I am a medical oncologist specialized in breast and gynecologic cancers (H. S. Kaplan Cancer Center, Tours University Hospital, France), and I am presently preparing my PhD thesis at the INSERM unit U921, in Tours, France.
My field of interest is the manipulation of tumor fatty acid composition with dietary n-3 long chain polyunsaturated fatty acids (LCPUFA) to enhance tumors’sensitivity to anticancer treatments. My current work at the INSERM unit U921 (Tours, France) is aimed at experimentaly (rodent model) defining the conditions to appropriately transfer this approach to cancer patients.
The INSERM unit U921 (director Pr Philippe Bougnoux) has markedly contributed to develop the approach of tumor sensitization to anticancer treatments with n-3 LCPUFA.
n-3 LCPUFA are nutrients mainly provided by diet in products of marine origin. Tumor cells are believed to incorporate these fatty acids in their membrane phospholipids as structural components. Our laboratory has found that enrichment of tumor cells with n-3 LCPUFA increase the sensitivity of these cells to anthracyclins (Germain et al, 1998). This effect has been observed in a variety of cancer cell lines. Using a dietary supplementation with LCPUFA, it has been possible to make mammary tumors sensitive to chemotherapy in rodents (Colas et al, 2006). The chemosensitizing effect of n-3 LCPUFA involves a variety of mechanisms such as enhanced oxidative stress, apoptosis, interference with drug uptake, alteration of the PI3K/Akt, RAS or HER-2 pathways (Biondo et al, 2008).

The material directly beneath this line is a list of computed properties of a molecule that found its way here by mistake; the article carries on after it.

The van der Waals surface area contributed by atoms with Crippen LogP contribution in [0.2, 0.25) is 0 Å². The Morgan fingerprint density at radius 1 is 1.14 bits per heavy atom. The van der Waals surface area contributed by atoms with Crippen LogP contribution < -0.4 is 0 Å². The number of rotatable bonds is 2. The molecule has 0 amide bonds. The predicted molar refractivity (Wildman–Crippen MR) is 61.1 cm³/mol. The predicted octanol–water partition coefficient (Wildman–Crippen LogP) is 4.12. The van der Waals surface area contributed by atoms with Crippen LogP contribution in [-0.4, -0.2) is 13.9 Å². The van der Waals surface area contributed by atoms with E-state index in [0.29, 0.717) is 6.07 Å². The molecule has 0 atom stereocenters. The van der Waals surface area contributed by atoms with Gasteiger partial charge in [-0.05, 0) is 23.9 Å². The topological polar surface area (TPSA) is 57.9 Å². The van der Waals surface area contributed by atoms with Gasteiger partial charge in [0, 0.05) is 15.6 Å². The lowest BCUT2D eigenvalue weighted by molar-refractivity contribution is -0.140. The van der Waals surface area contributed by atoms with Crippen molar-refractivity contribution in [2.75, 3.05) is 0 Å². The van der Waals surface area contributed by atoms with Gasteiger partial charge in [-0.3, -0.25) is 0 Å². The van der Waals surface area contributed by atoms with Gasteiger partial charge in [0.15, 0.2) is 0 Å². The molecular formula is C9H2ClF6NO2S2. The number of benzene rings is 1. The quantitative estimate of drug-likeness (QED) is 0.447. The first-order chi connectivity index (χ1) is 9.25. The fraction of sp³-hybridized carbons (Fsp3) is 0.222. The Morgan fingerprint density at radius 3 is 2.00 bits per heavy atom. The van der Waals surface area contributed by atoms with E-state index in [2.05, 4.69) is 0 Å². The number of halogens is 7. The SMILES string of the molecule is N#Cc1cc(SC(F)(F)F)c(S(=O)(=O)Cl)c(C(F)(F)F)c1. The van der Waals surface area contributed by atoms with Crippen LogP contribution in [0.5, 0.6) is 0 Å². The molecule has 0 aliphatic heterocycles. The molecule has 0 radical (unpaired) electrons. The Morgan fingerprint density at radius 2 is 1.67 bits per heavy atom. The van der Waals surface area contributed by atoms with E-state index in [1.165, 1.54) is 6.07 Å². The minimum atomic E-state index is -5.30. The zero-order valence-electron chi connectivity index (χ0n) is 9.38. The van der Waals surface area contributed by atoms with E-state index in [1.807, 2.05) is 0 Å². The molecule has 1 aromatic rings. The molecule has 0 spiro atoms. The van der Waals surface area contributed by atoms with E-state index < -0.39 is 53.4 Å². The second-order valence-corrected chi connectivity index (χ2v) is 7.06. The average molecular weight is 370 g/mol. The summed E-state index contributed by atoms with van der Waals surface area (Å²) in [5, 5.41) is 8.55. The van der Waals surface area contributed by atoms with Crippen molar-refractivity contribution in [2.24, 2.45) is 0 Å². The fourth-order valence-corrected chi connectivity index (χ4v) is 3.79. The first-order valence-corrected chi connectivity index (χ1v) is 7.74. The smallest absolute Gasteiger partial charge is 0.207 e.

We and others are currently evaluating this approach in clinical trials. Two pilot studies based on this approach have already been published, one in advanced breast cancer patients at Tours University Hospital (Bougnoux et al, 2009) and the other in lung cancer patients by a Canadian team (Murphy et al, 2011).